The following is a list of rulers of Kano, a city in northern Nigeria.

Kano was a Hausa Kingdom but later conquered by Fulani’s Usman dan Fodio in 1805, who installed a Fulani Emir of Kano in place of the Hausa king.

Hausa Rulers


  • Bagauda (ruled 999-1063)
  • Warisi (ruled 1063-1095)
  • Gijimasu (ruled 1095-1134)
  • Nawata (ruled 1134-1136)
  • Yusa (ruled 1136-1194)
  • Naguji (ruled 1194-1247)
  • Guguwa (ruled 1247-1290)
  • Shekarau (ruled 1290-1307)
  • Tsamiya (ruled 1307-1343)
  • Usman Zamnagawa (ruled 1343-1349)
  • Yaji I (ruled 1349-1385)


  • Yaji I (ruled 1349-1385)
  • Bugaya (ruled 1385-1390)
  • Kanajeji (ruled 1390-1410)
  • Umaru (ruled 1410-1421)
  • Daud (ruled 1421-1438)
  • Abdullah Burja (ruled 1438-1452)
  • Dakauta (ruled 1452)
  • Atuma (ruled 1452)
  • Yaqub (ruled 1452-1463)
  • Muhammad Rumfa (ruled 1463-1499)
  • Abdullah (ruled 1499-1509)

Kanoan Empire

  • Muhammad Kisoki (ruled 1509-1565)
  • Yakufu (ruled 1565)
  • Daud Abasama I (ruled 1565)
  • Abu-Bakr Kado (ruled 1565-1573)
  • Muhammad Shashere (ruled 1573-1582)
  • Muhammad Zaki (ruled 1582-1618)
  • Muhammad Nazaki (ruled 1618-1623)


House of Kutumbi

  • Kutumbi (ruled 1623-1648)
  • al-Hajj (ruled 1648-1649)
  • Shekarau (emir) (ruled 1649-1651)
  • Muhammad Kukuna (ruled 1651-1652)
  • Soyaki (ruled 1652)
  • Muhammad Kukuna (restored) (ruled 1652-1660)
  • Bawa (ruled 1660-1670)
  • Dadi (ruled 1670-1703)
  • Muhammad Sharif (ruled 1703-1731)
  • Kumbari (ruled 1731-1743)
  • al-Hajj Kabe (ruled 1743-1753)
  • Yaji II (ruled 1753-1768)
  • Baba Zaki (ruled 1768-1776)
  • Daud Abasama II (ruled 1776-1781)
  • Muhammad al-Walid (ruled 1781-1805)

Fulani Rulers

EMIRS OF KANO. Kano Emirate, Sokoto Caliphate

Clan of Dambazau

  • Suleiman (emir) (ruled 1805-1819)

Clan of Sullubawa

  • Ibrahim (ruled 1819-1846)
  • Usman I (ruled 1846-1855)
  • Abdullah (ruled 1855-1883)
  • Mohammed Bello[disambiguation needed] (ruled 1883-1893)
  • Mohammed Tukur (ruled 1893-1894)
  • Aliyu Babba (ruled 1894-1903)

Emirs of Kano, Kano Province- Protectorate of Northern Nigeria

  • Muhammad Abbass (ruled 1903-1919)
  • Emirs of Kano, Protectorate of Nigeria
  • Usman II (ruled 1919-1926)
  • Abdullahi Bayero (ruled 1926-1953)

Emirs of Kano, Kano Province- Government of Northern Nigeria

  • Abdullahi Bayero (ruled 1953-1953)
  • Muhammadu Sanusi (ruled 1954-1963)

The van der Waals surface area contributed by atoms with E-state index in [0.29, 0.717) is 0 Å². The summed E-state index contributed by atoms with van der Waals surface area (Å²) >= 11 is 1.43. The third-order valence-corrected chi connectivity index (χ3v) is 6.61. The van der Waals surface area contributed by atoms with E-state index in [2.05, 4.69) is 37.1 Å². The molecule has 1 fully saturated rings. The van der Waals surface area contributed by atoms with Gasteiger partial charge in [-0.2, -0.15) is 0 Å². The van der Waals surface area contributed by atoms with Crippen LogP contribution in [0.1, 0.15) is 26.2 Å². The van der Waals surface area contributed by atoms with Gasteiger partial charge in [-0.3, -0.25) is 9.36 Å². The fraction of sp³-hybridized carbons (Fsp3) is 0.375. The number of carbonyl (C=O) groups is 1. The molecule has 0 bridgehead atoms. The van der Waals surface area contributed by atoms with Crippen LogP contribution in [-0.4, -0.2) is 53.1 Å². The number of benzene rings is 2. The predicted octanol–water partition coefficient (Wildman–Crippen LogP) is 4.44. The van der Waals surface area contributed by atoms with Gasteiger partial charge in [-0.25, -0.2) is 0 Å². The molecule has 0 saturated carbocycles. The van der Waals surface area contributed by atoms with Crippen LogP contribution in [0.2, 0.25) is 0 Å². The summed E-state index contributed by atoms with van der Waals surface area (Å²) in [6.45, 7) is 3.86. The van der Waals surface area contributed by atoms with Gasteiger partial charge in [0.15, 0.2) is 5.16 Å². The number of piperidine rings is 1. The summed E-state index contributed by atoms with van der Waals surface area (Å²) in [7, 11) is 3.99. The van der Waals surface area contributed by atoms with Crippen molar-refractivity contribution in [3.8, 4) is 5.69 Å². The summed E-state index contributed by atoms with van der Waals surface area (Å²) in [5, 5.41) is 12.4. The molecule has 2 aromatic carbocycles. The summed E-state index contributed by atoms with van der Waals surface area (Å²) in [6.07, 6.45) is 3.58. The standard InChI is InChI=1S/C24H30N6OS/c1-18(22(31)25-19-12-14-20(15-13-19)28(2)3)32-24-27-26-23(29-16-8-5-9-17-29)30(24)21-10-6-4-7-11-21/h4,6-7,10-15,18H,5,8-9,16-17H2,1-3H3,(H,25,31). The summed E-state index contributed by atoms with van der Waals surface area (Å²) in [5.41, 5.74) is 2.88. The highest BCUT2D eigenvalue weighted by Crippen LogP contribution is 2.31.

• Muhammad Inuwa (ruled 1963 – he served for 3 months only)
  • Ado Bayero (ruled 1963-1967)

Emirs of Kano, Government of the State of Kano, Federal Republic of Nigeria

• Ado Bayero (ruled 1967-2014)
• Sanusi Lamido Sanusi (He crowned on 8th June 2014) as the 14th Emir of Kano. He was later dethroned (removed from the position) by Governor Ganduje. Many people supported Ganduje’s move. Sanusi was accused of involvement in malicious partisan politics.

Ganduje divided the formerly single Kano emirate into several emirates. Having successfully removed Sanusi, he went ahead and installed his choice emirs on the new emirates.

Kano is a city in northern Nigeria and the capital of Kano State.

It is the second largest city in Nigeria after Lagos, with over four million citizens living within 449 km2 (173 sq mi).

The major inhabitants of the city are the Hausa people.

Centuries ago, Kano was largely cosmopolitan with settled populations of Arab, Berber, Tuareg, Kanuri and Fula and remains so with the Hausa language spoken by many residents.

It is the traditional state of the Dabo dynasty who have ruled as emirs over the city-state since the 19th century.

Gidan Murtala, Kano, Nigeria

The city is one of the seven medieval Hausa kingdoms.

Located in the Savanna, south of the Sahel, Kano is a major route of the trans-Saharan trade, having been a trade and human settlement for many years.

Prior to the creation of Kano State in 1967, it was the largest Hausa Kingdom in Africa that is currently 1000 years old, based on an ancient settlement around Dala Hill.

According to the Kano Chronicle, Bagauda, a grandson of the mythical hero Bayajidda. became the first king of Kano in 999AD, reigning until 1063AD.

Muhammad Rumfa ascended to the throne in 1463 and reigned until 1499.

During his reign he reformed the city, expanded the Sahelian Gidan Rumfa (Emir’s Palace), and played a role in the further Islamization of the city as he urged prominent residents to convert.

The Hausa state remained independent until the Fulani conquest of 1805.

At the beginning of the 19th century, Fulani Islamic leader Usman dan Fodio led a jihad affecting much of northern Nigeria, leading to the emergence of the Sokoto Caliphate.

Kano became the largest and most prosperous province of the empire.

In March, 1903 after a scanty resistance, the Fort of Kano was captured by the British, It quickly replaced Lokoja as the administrative centre of Northern Nigeria.

It was replaced as the centre of government by Zungeru and later Kaduna and only regained administrative significance with the creation of Kano State following Nigerian independence in 1960.

After independence, Kano state was created in 1967 from the then Northern Nigeria by the Federal military government.

The first military police commissioner, Audu Bako, is credited with building a solid foundation for the progress of a modern society. Most of the social amenities in the state are credited to him.